For the more information about the geologic resources of the National Park Service, please visit http://www.nature.nps.gov/geology/.
Paleontology in the National Parks
The principal mission of the National Park Service is the preservation, protection, and stewardship of natural and historic resources "in such manner and by such means as will leave them unimpaired for the enjoyment of future generations." Fossils and the natural geologic processes which form, preserve, and expose them are included in this mission.
Paleontological resources, or fossils, are any remains of past life preserved in geologic context. There are two main types of fossils: body fossils and trace fossils. Body fossils arethe physical remains of ancient organisms (shells, bones, teeth, plant leaves, etc.) while trace fossils preserve evidence of an organism's activity or behavior (footprints, trackways, burrows, coprolites, etc.). Fossils are non-renewable natural resources that possess great scientific, educational, and interpretive value.
More than 240 National Park Service areas are known to contain fossils either in the rocks of the park, in the park's museum collections, or in cultural contexts (such as petrified wood projectile points). Only 14 of these parks were established specifically to preserve fossils. Fossils from parks collectively span every period of geologic history from stromatolites one billion years old at Glacier National Park to Ice Age fossils in various Alaskan parks. Many of these fossils represent rare, specimens and assemblages which are often nationally or globally significant..
More than 243 National Park Service areas preserve fossils. Learn about the fossil parks and the NPS fossils through geologic time. Learn more...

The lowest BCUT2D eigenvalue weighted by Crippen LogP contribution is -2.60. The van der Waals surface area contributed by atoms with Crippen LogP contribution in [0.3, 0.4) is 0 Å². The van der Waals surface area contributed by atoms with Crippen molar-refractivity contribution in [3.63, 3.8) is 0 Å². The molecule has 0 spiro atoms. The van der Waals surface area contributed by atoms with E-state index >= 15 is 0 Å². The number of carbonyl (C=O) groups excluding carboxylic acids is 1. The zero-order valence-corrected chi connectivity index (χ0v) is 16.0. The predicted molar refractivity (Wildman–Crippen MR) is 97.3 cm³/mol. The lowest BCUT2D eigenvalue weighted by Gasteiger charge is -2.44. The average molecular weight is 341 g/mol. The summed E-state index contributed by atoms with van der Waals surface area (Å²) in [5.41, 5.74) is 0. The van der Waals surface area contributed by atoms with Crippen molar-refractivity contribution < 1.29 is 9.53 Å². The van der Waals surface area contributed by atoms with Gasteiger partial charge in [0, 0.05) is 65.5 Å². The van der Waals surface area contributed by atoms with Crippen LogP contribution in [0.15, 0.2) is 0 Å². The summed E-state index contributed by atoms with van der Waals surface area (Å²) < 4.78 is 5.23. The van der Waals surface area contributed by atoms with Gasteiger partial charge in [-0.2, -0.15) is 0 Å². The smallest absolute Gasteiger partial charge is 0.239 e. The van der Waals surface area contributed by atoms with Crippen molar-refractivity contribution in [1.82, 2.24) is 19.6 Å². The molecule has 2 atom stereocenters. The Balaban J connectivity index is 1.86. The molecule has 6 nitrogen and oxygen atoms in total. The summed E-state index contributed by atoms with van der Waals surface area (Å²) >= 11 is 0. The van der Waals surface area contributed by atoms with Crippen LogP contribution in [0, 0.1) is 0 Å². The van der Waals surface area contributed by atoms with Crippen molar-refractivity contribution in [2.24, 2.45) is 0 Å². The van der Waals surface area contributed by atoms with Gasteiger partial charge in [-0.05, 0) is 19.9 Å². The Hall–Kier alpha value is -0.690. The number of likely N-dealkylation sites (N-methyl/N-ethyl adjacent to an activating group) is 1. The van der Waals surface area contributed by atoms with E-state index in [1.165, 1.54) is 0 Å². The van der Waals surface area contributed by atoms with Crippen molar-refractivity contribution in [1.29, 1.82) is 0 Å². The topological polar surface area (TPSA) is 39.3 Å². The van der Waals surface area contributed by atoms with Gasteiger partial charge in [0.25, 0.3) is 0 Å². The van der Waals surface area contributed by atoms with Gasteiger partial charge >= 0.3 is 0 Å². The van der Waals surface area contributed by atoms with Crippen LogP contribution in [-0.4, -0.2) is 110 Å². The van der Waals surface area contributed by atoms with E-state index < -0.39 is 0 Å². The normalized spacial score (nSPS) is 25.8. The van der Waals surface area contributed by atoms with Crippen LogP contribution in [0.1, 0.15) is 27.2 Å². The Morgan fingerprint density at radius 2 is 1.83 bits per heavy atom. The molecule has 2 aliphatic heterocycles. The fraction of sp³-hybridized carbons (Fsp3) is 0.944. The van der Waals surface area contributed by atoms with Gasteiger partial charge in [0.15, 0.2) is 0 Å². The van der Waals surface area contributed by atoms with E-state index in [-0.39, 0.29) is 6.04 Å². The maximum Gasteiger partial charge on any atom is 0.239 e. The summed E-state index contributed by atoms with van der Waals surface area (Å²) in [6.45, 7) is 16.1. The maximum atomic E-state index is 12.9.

NPS Paleontology Program
The NPS Paleontology Program's core function is to provide parks the guidance and tools necessary to understand and manage their paleontological resources. Coming soon...
Learn about our nation's fossils and fossil parks at home or in the classroom with lessons, activities, and graphics developed by education specialists in the National Park Service. Learn more...
National Fossil Day is a celebration organized by the National Park Service and the American Geosciences Institute to promote public awareness and stewardship of fossils, as well as to foster a greater appreciation of their scientific and educational values. Learn more...
The NPS Paleontology Publications page compiles research volumes, articles, park surveys, thematic surveys, and network surveys relating to NPS paleontological resources. Learn more...
NPS Paleontology Interns have a unique opportunity to contribute to a variety of important research, resource management, interpretation and education projects. Learn more...
- Paleontological Resources Preservation Act
- Links to Paleontology Museums and Partners
- Geologic Heritage Preservation in the NPS
- Geology Parks Tour
- Official State Fossils
- Historic Documents Collection—NPS Geology
- Other Useful Resources and Links
Last Updated: December 09, 2013